‘Quiet Santas’ Help Kids With Autism Spectrum Disorder Make Christmas Wishes

Like many children with autism spectrum disorder, 7-year old Donovan usually can’t stand malls and department stores, his senses overwhelmed by the sights, sounds and smells of places packed with people.Donovan Hernandez, far right, enjoys a visit with a “quiet Santa” while accompanied by his sister Devynn, left, and brother Dustin, middle.“If it’s too crowded, too noisy, he wants to go home right away. He’ll cover his ears because of the noise,” Hernandez told TODAY Moms.“And if it’s very, very overwhelming for him, if he starts to panic, he will start to cry and have a complete meltdown.”But nothing bothered Donovan during this visit, which was designed for children with autism and other special needs. The family was invited to come at a specific time before the store opened, so there were no crowds and lines.The store Santa was engaging, but he also understood Donovan’s limits and didn’t push him, Hernandez said.

“It was great. He was able to interact and it brought so much out of him,” she recalled, expressing her gratitude on her blog.“We were able to take an amazing family photo, which we’d never get to do because he’s either holding onto his ears or panicking.”One in 88 kids in the U.S. has an autism spectrum disorder and many have trouble processing and integrating sensory information, which makes sights and sounds painful, unpleasant or confusing, according to Autism Speaks.So all around the country, shopping centers and other venues are now hosting “quiet Santa” events for children who might otherwise find such visits overwhelming and never get the chance to meet the big guy in a red suit to let him know their Christmas wishes.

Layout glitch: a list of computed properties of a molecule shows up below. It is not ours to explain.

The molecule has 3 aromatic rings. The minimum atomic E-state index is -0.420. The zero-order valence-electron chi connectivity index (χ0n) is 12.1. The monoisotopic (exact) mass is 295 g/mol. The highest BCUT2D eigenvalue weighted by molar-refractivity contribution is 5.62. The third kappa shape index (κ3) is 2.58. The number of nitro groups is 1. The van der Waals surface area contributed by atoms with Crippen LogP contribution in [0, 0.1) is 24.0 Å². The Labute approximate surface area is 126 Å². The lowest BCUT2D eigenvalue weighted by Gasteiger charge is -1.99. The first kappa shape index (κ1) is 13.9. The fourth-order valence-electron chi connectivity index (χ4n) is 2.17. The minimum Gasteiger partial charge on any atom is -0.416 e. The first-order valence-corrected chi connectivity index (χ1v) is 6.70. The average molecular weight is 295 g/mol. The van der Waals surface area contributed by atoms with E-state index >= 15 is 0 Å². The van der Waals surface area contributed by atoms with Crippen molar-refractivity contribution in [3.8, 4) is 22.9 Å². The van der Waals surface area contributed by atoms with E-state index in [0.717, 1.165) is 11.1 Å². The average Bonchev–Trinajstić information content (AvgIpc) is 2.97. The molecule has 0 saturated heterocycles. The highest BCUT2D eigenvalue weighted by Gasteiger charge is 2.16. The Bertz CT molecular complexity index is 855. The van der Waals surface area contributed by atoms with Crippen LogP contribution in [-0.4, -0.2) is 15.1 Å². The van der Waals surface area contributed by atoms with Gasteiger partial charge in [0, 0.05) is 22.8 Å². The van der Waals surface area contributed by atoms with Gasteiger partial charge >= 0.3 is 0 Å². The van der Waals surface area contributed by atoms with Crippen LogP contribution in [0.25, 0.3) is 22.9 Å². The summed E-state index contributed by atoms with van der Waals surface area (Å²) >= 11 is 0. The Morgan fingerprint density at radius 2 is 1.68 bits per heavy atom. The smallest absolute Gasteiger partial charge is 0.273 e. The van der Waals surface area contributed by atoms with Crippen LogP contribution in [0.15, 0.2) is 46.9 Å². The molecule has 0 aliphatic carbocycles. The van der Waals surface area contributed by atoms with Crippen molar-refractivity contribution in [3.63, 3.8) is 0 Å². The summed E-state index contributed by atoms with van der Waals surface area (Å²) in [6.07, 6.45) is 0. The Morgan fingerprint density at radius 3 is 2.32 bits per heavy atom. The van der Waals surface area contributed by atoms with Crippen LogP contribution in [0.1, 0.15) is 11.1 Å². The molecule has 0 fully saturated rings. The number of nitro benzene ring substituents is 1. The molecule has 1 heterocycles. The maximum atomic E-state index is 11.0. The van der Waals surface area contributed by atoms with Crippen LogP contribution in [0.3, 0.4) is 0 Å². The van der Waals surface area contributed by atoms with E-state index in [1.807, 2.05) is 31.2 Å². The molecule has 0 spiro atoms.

Lizette Hernandez and her son Donovan beam after a visit with a “quiet Santa.”

“For a lot of these parents, this is the first time their child has ever met Santa. This is the first time they’ve ever gotten a picture with Santa. It means so much to the families,” said Jacqueline Murray, a spokeswoman for AbilityPath.org, part of a California-based non-profit that advises malls on how to make their spaces “sensory friendly” for kids with special needs.

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